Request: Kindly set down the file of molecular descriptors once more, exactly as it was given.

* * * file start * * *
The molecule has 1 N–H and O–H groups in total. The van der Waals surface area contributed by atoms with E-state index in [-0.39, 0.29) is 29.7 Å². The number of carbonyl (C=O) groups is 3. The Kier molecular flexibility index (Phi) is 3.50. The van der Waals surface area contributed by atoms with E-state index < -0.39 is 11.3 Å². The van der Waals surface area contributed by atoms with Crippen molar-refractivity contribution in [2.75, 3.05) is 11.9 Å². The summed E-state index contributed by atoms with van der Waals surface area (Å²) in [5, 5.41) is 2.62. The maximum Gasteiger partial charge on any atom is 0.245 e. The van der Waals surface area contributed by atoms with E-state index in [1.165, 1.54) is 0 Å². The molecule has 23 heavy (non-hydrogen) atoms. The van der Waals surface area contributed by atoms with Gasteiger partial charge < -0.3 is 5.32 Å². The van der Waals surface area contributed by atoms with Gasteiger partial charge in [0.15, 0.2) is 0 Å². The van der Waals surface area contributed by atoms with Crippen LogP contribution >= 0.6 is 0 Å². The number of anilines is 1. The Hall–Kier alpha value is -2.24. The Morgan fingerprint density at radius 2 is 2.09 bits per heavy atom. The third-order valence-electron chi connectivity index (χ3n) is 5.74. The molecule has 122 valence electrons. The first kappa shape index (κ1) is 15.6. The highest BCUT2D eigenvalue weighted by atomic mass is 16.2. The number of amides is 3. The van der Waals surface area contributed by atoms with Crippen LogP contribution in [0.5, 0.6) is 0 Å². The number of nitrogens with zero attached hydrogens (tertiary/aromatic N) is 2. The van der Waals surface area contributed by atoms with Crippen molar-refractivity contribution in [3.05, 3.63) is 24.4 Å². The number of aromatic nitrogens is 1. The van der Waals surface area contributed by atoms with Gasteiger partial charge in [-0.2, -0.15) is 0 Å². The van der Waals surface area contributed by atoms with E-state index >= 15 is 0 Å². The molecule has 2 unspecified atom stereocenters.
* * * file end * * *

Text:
The molecule has 1 N–H and O–H groups in total. The van der Waals surface area contributed by atoms with E-state index in [-0.39, 0.29) is 29.7 Å². The number of carbonyl (C=O) groups is 3. The Kier molecular flexibility index (Phi) is 3.50. The van der Waals surface area contributed by atoms with E-state index < -0.39 is 11.3 Å². The van der Waals surface area contributed by atoms with Crippen molar-refractivity contribution in [2.75, 3.05) is 11.9 Å². The summed E-state index contributed by atoms with van der Waals surface area (Å²) in [5, 5.41) is 2.62. The maximum Gasteiger partial charge on any atom is 0.245 e. The van der Waals surface area contributed by atoms with E-state index in [1.165, 1.54) is 0 Å². The molecule has 23 heavy (non-hydrogen) atoms. The van der Waals surface area contributed by atoms with Gasteiger partial charge < -0.3 is 5.32 Å². The van der Waals surface area contributed by atoms with Gasteiger partial charge in [0.15, 0.2) is 0 Å². The van der Waals surface area contributed by atoms with Crippen LogP contribution >= 0.6 is 0 Å². The number of anilines is 1. The Hall–Kier alpha value is -2.24. The Morgan fingerprint density at radius 2 is 2.09 bits per heavy atom. The third-order valence-electron chi connectivity index (χ3n) is 5.74. The molecule has 122 valence electrons. The first kappa shape index (κ1) is 15.6. The highest BCUT2D eigenvalue weighted by atomic mass is 16.2. The number of amides is 3. The van der Waals surface area contributed by atoms with Crippen LogP contribution in [0.5, 0.6) is 0 Å². The number of nitrogens with zero attached hydrogens (tertiary/aromatic N) is 2. The van der Waals surface area contributed by atoms with Crippen molar-refractivity contribution in [3.05, 3.63) is 24.4 Å². The number of aromatic nitrogens is 1. The van der Waals surface area contributed by atoms with Gasteiger partial charge in [-0.2, -0.15) is 0 Å². The van der Waals surface area contributed by atoms with E-state index >= 15 is 0 Å². The molecule has 2 unspecified atom stereocenters.